Michael Knaapen

Human Rights Report: LGBT Highlights, Part 3

Filed By Michael Knaapen | March 20, 2014 11:00 AM | comments

Filed in: Living
Tags: Armenia, Belarus, Bosnia and Herzegovina, France, Greece, human rights, Human Rights Watch, Malaysia, Nepal, Singapore, UK

The LGBT community is a global community, and Bilerico constantly strives to cover the ever-more-common international news about our community. In that spirit, we continue our project of unpacking the various LGBT mentions in the 2014 Human Rights Watch World Report. The annual report, released in January, focuses on human rights issues across the globe.

So far, we have encountered victories and obstacles in various nations across Africa, North and South America, and in Australia. I have so enjoyed this project because it gives us the opportunity to acknowledge a common community while respecting the unique circumstances different groups come from and encounter depending on their ethnic identities, location, and other factors. It's my hope that we can develop awareness, empathy, and solutions by expanding our perspective.

Today, we're looking at a wide geographical sweep, from Southeast Asia all the way to Northwest Europe. Check it out, apr├Ęs le break.

Malaysia persisted in anti-LGBT discrimination last year, carrying on the tradition of officials and policymakers making bigoted remarks. Additionally, Malaysia led efforts to remove LGBT protections from the ASEAN Human Rights Declaration. Law enforcement officers harass, arrest, and abuse transgender people for violating Sharia law. Out-of-date anti-sodomy laws and sexist rape laws remain in place. (p. 354/368)

Nepal, regarded in recent years a regional leader on LGBT issues, has slipped. There are increased reports of violence against LGBT rights activists and harassment of LGBT organizations. Arbitrary arrests have been made against transgender Nepalese. (p. 358/372)

Swing-and-a-miss in Singapore, where that nation's High Court dismissed a challenge to the anti-sodomy law on the books. Public officials also dismissed efforts to repeal the law. Last summer, the Singaporean government banned content "advocating homosexuality or lesbianism" on news websites. However, international forces coalesced in August for a pro-LGBT demonstration that attracted 20,000 people. (p. 383/397)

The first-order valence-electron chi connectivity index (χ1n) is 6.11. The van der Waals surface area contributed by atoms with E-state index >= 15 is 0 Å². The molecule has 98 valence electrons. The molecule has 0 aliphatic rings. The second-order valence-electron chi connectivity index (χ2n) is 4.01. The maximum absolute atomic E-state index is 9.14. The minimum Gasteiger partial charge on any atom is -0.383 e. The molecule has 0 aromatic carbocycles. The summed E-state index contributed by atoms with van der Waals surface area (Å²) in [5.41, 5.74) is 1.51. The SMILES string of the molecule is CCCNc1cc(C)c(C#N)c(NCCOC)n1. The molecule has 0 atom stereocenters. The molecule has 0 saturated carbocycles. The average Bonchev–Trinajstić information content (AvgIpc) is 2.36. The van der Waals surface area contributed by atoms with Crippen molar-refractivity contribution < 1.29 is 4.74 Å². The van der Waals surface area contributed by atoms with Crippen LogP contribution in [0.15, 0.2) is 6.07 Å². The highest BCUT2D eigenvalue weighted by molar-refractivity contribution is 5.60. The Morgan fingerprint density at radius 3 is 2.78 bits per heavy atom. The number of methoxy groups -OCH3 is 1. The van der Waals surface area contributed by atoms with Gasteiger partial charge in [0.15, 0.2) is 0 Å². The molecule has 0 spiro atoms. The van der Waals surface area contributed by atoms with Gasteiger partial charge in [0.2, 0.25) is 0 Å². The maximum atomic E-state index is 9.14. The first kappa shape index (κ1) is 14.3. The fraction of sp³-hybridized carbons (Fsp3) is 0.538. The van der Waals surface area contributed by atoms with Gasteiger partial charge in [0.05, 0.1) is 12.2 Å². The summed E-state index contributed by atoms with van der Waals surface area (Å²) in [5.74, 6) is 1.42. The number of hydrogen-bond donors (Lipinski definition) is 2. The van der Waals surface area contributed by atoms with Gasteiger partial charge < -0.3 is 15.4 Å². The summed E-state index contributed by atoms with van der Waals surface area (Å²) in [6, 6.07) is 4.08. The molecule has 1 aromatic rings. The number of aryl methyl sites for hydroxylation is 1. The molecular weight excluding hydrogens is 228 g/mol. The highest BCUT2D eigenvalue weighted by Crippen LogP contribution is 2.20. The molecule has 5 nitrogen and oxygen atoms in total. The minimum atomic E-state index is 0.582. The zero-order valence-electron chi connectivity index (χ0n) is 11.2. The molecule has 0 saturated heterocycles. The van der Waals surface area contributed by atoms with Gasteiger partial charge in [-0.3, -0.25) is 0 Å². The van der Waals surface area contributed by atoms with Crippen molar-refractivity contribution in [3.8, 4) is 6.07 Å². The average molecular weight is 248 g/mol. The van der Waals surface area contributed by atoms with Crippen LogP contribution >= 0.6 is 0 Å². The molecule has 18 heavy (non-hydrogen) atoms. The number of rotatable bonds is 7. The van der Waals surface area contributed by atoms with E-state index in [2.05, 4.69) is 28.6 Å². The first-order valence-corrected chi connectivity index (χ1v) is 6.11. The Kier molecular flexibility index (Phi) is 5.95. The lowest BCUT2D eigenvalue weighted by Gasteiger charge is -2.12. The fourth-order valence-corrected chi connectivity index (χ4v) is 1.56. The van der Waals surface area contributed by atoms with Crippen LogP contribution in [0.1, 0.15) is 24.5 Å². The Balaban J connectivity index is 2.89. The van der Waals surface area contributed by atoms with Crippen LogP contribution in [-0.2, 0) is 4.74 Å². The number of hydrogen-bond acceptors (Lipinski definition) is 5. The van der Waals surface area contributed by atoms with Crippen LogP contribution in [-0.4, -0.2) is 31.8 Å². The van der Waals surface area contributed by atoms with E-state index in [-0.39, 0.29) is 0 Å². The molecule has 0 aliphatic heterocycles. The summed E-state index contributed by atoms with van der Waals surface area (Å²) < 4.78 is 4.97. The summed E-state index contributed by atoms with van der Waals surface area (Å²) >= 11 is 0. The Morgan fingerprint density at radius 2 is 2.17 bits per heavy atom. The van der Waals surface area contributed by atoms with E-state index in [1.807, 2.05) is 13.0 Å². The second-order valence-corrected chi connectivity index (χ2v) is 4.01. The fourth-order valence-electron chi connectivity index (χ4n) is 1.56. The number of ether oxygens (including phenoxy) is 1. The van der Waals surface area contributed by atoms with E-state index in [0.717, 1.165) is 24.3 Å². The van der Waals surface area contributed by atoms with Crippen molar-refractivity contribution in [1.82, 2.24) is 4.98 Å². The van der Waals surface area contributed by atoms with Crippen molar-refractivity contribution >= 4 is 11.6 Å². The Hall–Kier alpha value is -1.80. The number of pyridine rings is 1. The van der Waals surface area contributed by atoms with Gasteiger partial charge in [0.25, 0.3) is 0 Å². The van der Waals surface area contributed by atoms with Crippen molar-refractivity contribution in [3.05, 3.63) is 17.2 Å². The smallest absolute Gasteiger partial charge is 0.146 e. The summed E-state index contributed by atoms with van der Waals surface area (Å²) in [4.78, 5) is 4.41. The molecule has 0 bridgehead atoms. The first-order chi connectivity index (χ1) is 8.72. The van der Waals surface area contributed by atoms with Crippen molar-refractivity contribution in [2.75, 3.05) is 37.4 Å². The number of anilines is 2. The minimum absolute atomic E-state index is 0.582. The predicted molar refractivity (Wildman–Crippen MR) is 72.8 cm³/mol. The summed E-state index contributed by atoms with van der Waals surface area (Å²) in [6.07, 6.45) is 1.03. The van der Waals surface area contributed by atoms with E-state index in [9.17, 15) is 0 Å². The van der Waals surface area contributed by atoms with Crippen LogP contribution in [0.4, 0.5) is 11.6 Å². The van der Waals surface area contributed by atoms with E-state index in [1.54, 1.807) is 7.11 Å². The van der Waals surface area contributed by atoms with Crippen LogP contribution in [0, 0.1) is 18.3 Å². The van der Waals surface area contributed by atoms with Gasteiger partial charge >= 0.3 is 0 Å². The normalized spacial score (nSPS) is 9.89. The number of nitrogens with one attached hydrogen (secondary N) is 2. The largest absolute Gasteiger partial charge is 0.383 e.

In Armenia, things are basically as bad as they can be. One local advocacy group there explains that LGBT people face "employment discrimination, obstacles to health care, and physical and psychological abuse in the army, in public, and in families." Government officials condone the negligence and violence of law enforcement. (p. 410/424)

The Belarus authorities, in response to a failed attempt by the local LGBT rights group to register, launched a campaign against the LGBT community involving harassment by law enforcement. (p. 422/436)

Bosnia and Herzegovina, though a hotbed of ethnic bigotry against Jews and Roma, has made some progress for LGBT rights. An amendment adding sexual orientation and gender identity was proposed in a major civil society coalition; though it failed, its proposal was significant nonetheless. A local LGBT advocacy organization which tracks anti-LGBT hate crimes was able to facilitate a training for law enforcement. The European Commission proposes that BiH pass laws to protect its LGBT citizens. (p. 428/442)

Throughout the EU, reports are mixed but mainly show great progress. Anti-LGBT violence is on the rise in Greece, whereas Italy extended hate crimes protections to LGBT people. The UK and France, of course, passed marriage equality last year, but France also experienced an increase in anti-LGBT violence in the fall of 2013. (p. 443/447, 438/452, 440/454, 447/461, 449/463, 452/466)

That does it for this installment of our series on LGBT human rights issues from around the world as reported by the Human Rights Watch. Next time, we will take a look at several regions plagued by discriminatory laws, government apathy, and social complicity that threatens the dignity and even the lives of LGBT people.

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